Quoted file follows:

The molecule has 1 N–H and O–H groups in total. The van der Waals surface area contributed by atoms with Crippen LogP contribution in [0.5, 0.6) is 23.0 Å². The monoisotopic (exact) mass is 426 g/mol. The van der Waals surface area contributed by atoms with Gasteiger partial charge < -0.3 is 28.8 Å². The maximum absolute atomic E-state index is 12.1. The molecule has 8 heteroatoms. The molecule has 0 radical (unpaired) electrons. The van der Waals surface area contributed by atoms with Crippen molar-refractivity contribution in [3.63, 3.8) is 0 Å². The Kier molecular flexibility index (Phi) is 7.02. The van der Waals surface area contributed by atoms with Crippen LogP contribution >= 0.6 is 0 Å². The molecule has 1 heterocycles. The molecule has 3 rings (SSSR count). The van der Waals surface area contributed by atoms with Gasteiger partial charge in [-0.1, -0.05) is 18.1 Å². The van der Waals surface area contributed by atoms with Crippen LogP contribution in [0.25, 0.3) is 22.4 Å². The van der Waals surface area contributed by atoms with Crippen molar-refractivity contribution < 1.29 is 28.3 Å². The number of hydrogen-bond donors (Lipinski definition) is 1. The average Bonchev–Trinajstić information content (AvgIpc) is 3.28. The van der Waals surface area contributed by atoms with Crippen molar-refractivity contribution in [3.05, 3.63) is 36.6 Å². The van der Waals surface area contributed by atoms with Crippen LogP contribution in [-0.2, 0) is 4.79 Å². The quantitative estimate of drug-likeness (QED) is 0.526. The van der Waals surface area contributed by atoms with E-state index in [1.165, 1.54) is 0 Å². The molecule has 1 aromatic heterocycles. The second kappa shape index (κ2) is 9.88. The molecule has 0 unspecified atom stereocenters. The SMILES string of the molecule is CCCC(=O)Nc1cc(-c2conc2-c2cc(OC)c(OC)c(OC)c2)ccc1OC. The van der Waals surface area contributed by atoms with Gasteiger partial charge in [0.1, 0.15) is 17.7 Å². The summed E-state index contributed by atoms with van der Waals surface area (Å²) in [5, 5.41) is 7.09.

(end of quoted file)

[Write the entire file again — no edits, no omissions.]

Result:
The molecule has 1 N–H and O–H groups in total. The van der Waals surface area contributed by atoms with Crippen LogP contribution in [0.5, 0.6) is 23.0 Å². The monoisotopic (exact) mass is 426 g/mol. The van der Waals surface area contributed by atoms with Gasteiger partial charge < -0.3 is 28.8 Å². The maximum absolute atomic E-state index is 12.1. The molecule has 8 heteroatoms. The molecule has 0 radical (unpaired) electrons. The van der Waals surface area contributed by atoms with Crippen molar-refractivity contribution in [3.63, 3.8) is 0 Å². The Kier molecular flexibility index (Phi) is 7.02. The van der Waals surface area contributed by atoms with Crippen LogP contribution >= 0.6 is 0 Å². The molecule has 1 heterocycles. The molecule has 3 rings (SSSR count). The van der Waals surface area contributed by atoms with Gasteiger partial charge in [-0.1, -0.05) is 18.1 Å². The van der Waals surface area contributed by atoms with Crippen LogP contribution in [0.25, 0.3) is 22.4 Å². The van der Waals surface area contributed by atoms with Crippen molar-refractivity contribution < 1.29 is 28.3 Å². The number of hydrogen-bond donors (Lipinski definition) is 1. The average Bonchev–Trinajstić information content (AvgIpc) is 3.28. The van der Waals surface area contributed by atoms with Crippen molar-refractivity contribution in [3.05, 3.63) is 36.6 Å². The van der Waals surface area contributed by atoms with Crippen LogP contribution in [-0.2, 0) is 4.79 Å². The quantitative estimate of drug-likeness (QED) is 0.526. The van der Waals surface area contributed by atoms with E-state index in [1.165, 1.54) is 0 Å². The molecule has 1 aromatic heterocycles. The second kappa shape index (κ2) is 9.88. The molecule has 0 unspecified atom stereocenters. The SMILES string of the molecule is CCCC(=O)Nc1cc(-c2conc2-c2cc(OC)c(OC)c(OC)c2)ccc1OC. The van der Waals surface area contributed by atoms with Gasteiger partial charge in [0.1, 0.15) is 17.7 Å². The summed E-state index contributed by atoms with van der Waals surface area (Å²) in [5, 5.41) is 7.09.